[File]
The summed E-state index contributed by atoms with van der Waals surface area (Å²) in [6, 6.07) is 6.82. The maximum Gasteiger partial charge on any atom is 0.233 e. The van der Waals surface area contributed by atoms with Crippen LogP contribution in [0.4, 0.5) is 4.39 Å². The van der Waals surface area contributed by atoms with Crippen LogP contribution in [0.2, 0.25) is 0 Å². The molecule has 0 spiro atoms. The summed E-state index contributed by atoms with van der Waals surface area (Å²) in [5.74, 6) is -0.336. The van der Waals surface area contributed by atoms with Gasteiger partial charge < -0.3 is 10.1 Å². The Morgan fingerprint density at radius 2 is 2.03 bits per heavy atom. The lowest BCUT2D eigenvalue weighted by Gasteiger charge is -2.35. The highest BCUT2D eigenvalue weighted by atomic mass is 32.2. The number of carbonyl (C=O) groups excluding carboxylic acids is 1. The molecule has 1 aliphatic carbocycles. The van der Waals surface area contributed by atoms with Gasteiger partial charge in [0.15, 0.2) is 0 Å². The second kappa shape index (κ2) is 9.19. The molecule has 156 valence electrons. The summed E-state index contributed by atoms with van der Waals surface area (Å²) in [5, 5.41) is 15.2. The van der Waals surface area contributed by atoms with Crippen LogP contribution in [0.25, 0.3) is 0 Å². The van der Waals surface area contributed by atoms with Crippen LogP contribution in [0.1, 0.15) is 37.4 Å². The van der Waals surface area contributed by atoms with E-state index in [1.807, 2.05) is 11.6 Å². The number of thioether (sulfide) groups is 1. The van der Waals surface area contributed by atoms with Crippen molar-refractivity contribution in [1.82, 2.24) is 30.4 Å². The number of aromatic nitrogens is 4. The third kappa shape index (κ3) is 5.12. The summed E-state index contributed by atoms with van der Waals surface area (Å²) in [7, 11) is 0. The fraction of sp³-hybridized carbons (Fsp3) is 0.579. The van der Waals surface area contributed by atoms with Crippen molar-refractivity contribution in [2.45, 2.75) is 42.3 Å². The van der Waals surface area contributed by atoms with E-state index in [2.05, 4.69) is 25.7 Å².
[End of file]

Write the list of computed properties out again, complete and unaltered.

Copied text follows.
The summed E-state index contributed by atoms with van der Waals surface area (Å²) in [6, 6.07) is 6.82. The maximum Gasteiger partial charge on any atom is 0.233 e. The van der Waals surface area contributed by atoms with Crippen LogP contribution in [0.4, 0.5) is 4.39 Å². The van der Waals surface area contributed by atoms with Crippen LogP contribution in [0.2, 0.25) is 0 Å². The molecule has 0 spiro atoms. The summed E-state index contributed by atoms with van der Waals surface area (Å²) in [5.74, 6) is -0.336. The van der Waals surface area contributed by atoms with Gasteiger partial charge < -0.3 is 10.1 Å². The Morgan fingerprint density at radius 2 is 2.03 bits per heavy atom. The lowest BCUT2D eigenvalue weighted by Gasteiger charge is -2.35. The highest BCUT2D eigenvalue weighted by atomic mass is 32.2. The number of carbonyl (C=O) groups excluding carboxylic acids is 1. The molecule has 1 aliphatic carbocycles. The van der Waals surface area contributed by atoms with Gasteiger partial charge in [0.15, 0.2) is 0 Å². The second kappa shape index (κ2) is 9.19. The molecule has 156 valence electrons. The summed E-state index contributed by atoms with van der Waals surface area (Å²) in [5, 5.41) is 15.2. The van der Waals surface area contributed by atoms with Crippen LogP contribution in [0.25, 0.3) is 0 Å². The van der Waals surface area contributed by atoms with Crippen LogP contribution in [0.1, 0.15) is 37.4 Å². The van der Waals surface area contributed by atoms with E-state index in [1.807, 2.05) is 11.6 Å². The number of thioether (sulfide) groups is 1. The van der Waals surface area contributed by atoms with Crippen molar-refractivity contribution in [1.82, 2.24) is 30.4 Å². The number of aromatic nitrogens is 4. The third kappa shape index (κ3) is 5.12. The summed E-state index contributed by atoms with van der Waals surface area (Å²) in [7, 11) is 0. The fraction of sp³-hybridized carbons (Fsp3) is 0.579. The van der Waals surface area contributed by atoms with Crippen molar-refractivity contribution in [2.45, 2.75) is 42.3 Å². The van der Waals surface area contributed by atoms with E-state index in [2.05, 4.69) is 25.7 Å².